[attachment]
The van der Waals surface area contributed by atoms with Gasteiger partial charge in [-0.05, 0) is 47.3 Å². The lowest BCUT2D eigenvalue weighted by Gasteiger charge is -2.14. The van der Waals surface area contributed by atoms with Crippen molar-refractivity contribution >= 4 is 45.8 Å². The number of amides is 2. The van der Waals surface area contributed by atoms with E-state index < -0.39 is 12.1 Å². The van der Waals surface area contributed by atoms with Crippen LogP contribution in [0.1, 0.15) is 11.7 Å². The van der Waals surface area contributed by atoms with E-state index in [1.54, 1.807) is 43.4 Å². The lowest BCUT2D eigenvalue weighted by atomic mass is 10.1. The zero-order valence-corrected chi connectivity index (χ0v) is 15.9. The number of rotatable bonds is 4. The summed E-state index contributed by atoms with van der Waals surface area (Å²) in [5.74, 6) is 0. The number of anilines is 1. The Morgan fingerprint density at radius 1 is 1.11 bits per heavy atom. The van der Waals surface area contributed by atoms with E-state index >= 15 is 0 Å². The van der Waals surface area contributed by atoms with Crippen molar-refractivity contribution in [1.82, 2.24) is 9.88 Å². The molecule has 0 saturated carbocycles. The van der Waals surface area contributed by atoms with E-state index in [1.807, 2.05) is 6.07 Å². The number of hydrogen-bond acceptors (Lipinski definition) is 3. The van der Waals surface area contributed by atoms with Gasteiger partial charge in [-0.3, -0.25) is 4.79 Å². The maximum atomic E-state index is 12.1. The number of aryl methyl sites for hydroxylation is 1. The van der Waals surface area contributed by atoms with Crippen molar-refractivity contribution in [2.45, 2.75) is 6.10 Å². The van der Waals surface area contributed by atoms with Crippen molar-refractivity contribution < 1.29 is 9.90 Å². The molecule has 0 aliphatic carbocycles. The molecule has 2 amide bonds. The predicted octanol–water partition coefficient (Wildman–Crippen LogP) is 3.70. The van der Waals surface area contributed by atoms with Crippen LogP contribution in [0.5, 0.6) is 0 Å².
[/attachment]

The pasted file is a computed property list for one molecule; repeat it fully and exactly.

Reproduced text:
The van der Waals surface area contributed by atoms with Gasteiger partial charge in [-0.05, 0) is 47.3 Å². The lowest BCUT2D eigenvalue weighted by Gasteiger charge is -2.14. The van der Waals surface area contributed by atoms with Crippen molar-refractivity contribution >= 4 is 45.8 Å². The number of amides is 2. The van der Waals surface area contributed by atoms with E-state index < -0.39 is 12.1 Å². The van der Waals surface area contributed by atoms with Crippen LogP contribution in [0.1, 0.15) is 11.7 Å². The van der Waals surface area contributed by atoms with E-state index in [1.54, 1.807) is 43.4 Å². The lowest BCUT2D eigenvalue weighted by atomic mass is 10.1. The zero-order valence-corrected chi connectivity index (χ0v) is 15.9. The number of rotatable bonds is 4. The summed E-state index contributed by atoms with van der Waals surface area (Å²) in [5.74, 6) is 0. The number of anilines is 1. The Morgan fingerprint density at radius 1 is 1.11 bits per heavy atom. The van der Waals surface area contributed by atoms with E-state index >= 15 is 0 Å². The van der Waals surface area contributed by atoms with Crippen molar-refractivity contribution in [1.82, 2.24) is 9.88 Å². The molecule has 0 saturated carbocycles. The van der Waals surface area contributed by atoms with E-state index in [1.807, 2.05) is 6.07 Å². The number of hydrogen-bond acceptors (Lipinski definition) is 3. The van der Waals surface area contributed by atoms with Gasteiger partial charge in [-0.3, -0.25) is 4.79 Å². The maximum atomic E-state index is 12.1. The number of aryl methyl sites for hydroxylation is 1. The van der Waals surface area contributed by atoms with Crippen molar-refractivity contribution in [2.45, 2.75) is 6.10 Å². The van der Waals surface area contributed by atoms with Crippen molar-refractivity contribution < 1.29 is 9.90 Å². The molecule has 0 aliphatic carbocycles. The molecule has 2 amide bonds. The predicted octanol–water partition coefficient (Wildman–Crippen LogP) is 3.70. The van der Waals surface area contributed by atoms with Crippen LogP contribution in [0.5, 0.6) is 0 Å².